Happy families on the moors

The mating game for some of our best loved wild upland birds has started. Mark Holdstock reports.

On a still evening at twilight, red grouse cocks make their presence known across the heather moors.

Their calls are to warn off other males from their territory and entice passing hens to come and share their rather short lives – life expectancy is about 18 months, shooters and predators permitting.

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They are the game birds which kick-off the mating game.

The grouse shooting season finished on December 10 and as soon as they are left in peace, they start pairing up.

“They may get one season together, they may get two, but it’s unlikely that they would get more than that,” says Richard Coates, chairman of the Moorland Branch of the National Gamekeepers’ Organisation.

He manages one of the most northerly grouse moors in Yorkshire and is an expert in wildlife behaviour.

“They will have one hen normally, but it’s not uncommon for them to have two. Generally, there are more cocks than hens; as a rule, they will just have one hen and he will fight off any other cock bird that comes into his territory – and any other hen if he doesn’t fancy her.”

Once paired up, the hen will lay her eggs around the first week in April and incubate them for the next 24 days. All that time, and beyond, the dutiful father will stick around.

“When the hens are sitting, the cocks are often quite prominent, watching what is going on,” says Richard.

“When they’ve hatched, you won’t be able to see the cock birds. They’ll get their heads down and not show themselves, to protect the young from predators.”

But this doesn’t mean that the father has abandoned his family. He may still play an occasional role in protecting the young against bad weather.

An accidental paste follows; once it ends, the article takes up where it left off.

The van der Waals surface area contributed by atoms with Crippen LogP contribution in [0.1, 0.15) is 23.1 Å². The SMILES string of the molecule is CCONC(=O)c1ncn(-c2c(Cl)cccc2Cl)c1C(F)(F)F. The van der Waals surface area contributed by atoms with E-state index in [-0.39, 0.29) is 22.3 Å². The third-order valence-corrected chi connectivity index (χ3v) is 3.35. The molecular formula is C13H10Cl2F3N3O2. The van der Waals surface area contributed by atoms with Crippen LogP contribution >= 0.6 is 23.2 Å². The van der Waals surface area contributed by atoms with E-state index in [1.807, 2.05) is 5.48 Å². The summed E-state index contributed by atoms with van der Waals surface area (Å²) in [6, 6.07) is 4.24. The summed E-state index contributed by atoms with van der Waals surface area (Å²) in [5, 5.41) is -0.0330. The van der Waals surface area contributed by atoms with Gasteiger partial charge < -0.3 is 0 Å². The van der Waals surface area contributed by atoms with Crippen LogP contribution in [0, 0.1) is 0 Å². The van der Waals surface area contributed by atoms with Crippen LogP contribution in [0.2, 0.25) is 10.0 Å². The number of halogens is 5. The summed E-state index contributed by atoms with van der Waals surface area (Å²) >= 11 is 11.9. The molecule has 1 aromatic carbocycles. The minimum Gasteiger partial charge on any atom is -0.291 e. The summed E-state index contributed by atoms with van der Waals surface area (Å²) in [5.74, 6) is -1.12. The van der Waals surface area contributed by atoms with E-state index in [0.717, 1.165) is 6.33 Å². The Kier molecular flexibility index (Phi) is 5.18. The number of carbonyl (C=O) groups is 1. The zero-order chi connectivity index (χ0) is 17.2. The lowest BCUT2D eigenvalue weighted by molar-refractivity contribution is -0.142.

“The hen does most of the brooding, so you’ll get 10 chicks under one hen. There is a critical period, between two and three weeks old, when the chicks are too big to be brooded, but they haven’t got the feathers to protect them from the weather. There have been rare instances of keepers who’ve seen cocks brooding.”

Wild grey partridge make good parents.

“It’s not uncommon to see them with up to 15 or 16 young. They will stay in the coveys right up to September when they get shot. And if you didn’t shoot them, they’d still be in that group right up till dispersal time and nesting time again.”

Black grouse ‘leks’ are courtship displays where up to 25 cocks parade around like young men at the disco.

“The hens will go to whoever they fancy the most. He could end up with half-a-dozen. He’ll do his business and the hens will go off and nest and rear the brood on their own.

“They probably suffer from that because the survival rate for young black grouse is quite poor. A red grouse could average seven or eight surviving chicks per brood. For the black grouse, it’s more an average of two to three.”


Pheasants are not interested in monogamy or childcare, and a cock may have a harem of half-a-dozen hens in the wild. He will service them and then clear off.

If there are too many cocks around, they can disrupt the nesting because they won’t leave a hen alone.

A cock without a territory will try to service a hen even if she’s sitting on a nest.

The hen is not a very good mother and she is at a disadvantage because there’s only one pair of eyes watching for predators who may be seeking attack her brood.